Thankfully, avoiding this problem is easy, because Wright says that all you have to do is either cut up whatever you’re freezing into small pieces, or freeze it in a smaller container. “The smaller the piece or the smaller the container the more rapidly the food freezes,” she explains. You can also speed up the process by lowering the temperature of your freezer to -10 degrees F a full day before you intend to freeze any food. Once everything is frozen, you can safely turn the dial back up to 0.
Wright says it’s also important to make sure that air can circulate around the food when it is first placed in the freezer, because this will also allow it to freeze faster. After the food is frozen, though, she says you can feel freeze to stack the bags and containers to maximize space.
Also, if you have food you know you won’t eat before it goes bad—for example, if you buy a large package of chicken and want to save a bunch for later—it’s best to freeze it immediately as soon as you bring it home. The sooner you freeze it, the less time there is for bacteria to grow.
3. Putting hot food straight into the freezer
Philip Tierno, Ph.D., clinical professor in the departments of microbiology and pathology at NYU Langone Medical Center, says that putting hot food straight into the freezer is a big no-no because it can bring down the temperature of your freezer and accidentally partially defrost whatever else you might have in there. Repeated melting and freezing can encourage bacteria growth and seriously mess with both the texture and flavor of your food. Not to mention, doing that can encourage excessive ice build-up in your freezer, which can be a beast to clean. To avoid all of this, he says you should always let your food come to room temperature before you transfer it to the freezer. Just make sure you’re not letting food sit out at room temperature for more than two hours—that’s one of the golden rules of food safety.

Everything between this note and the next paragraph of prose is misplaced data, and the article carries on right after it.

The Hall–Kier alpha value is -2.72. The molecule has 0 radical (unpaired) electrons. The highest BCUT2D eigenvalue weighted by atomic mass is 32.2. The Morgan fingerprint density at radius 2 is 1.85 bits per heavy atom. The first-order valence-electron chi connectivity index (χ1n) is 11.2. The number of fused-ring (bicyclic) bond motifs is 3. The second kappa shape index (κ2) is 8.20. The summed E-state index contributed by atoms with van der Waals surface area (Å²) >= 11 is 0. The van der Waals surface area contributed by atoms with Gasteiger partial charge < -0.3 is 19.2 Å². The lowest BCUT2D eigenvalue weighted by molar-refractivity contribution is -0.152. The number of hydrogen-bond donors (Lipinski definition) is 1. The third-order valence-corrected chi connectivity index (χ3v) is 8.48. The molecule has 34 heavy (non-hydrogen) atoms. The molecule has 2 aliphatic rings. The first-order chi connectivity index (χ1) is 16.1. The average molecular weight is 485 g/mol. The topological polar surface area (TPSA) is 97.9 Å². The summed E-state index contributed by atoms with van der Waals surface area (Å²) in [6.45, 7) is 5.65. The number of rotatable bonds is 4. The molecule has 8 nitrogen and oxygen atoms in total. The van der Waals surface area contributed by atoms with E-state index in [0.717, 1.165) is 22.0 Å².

4. Washing certain fruits and vegetables right before freezing them
The wetter something is when you put it in the freezer, the greater chance there is that it’ll end up with freezer burn, says Wright. That’s especially true for fruits or veggies with delicate outer skins. She explains that you should never wash things like berries right before sticking them in the freezer because the moisture can toughen their skin. Instead, wash them well before you plan to freeze them and give them time to dry fully, or just put them into the freezer immediately and wait to wash them until you’ve defrosted them to use. (If you’re planning to use the fruits frozen, like in a smoothie, for example, you should always rinse and dry before freezing.)
5. Not blanching produce ahead of time
Wright says that most vegetables need to be blanched before they’re frozen in order to stop the enzymatic decay process, which is what’s responsible for deteriorating flavor, color, and texture. Stopping the process through blanching ensures that your fruits or veggies will be as good defrosted as they were when you first bought them.
To do it, Wright says that all you need to do is bring a pot of water to a rolling boil, and let your veggie of choice cook for just a couple minutes, until its color is more vibrant and its texture more firm. Of course, the length of time that you cook them at will vary depending on the vegetable—something delicate like spinach (which is fine to freeze if you’re planning to eat it cooked later and not in a cold salad) will need about a minute whereas something thicker, like broccoli, will need about two. If you add your veggies and the water stops boiling, bring it back up to a boil before you set your timer, because the blanching won’t actually begin until the water is boiling. After blanching, you’ll want to cool the veggies immediately to stop them from continuing to cook. Simply plunge them into ice water or run them under cold running water for another minute or two. Then, make sure to drain the veggies thoroughly before putting them in the freezer.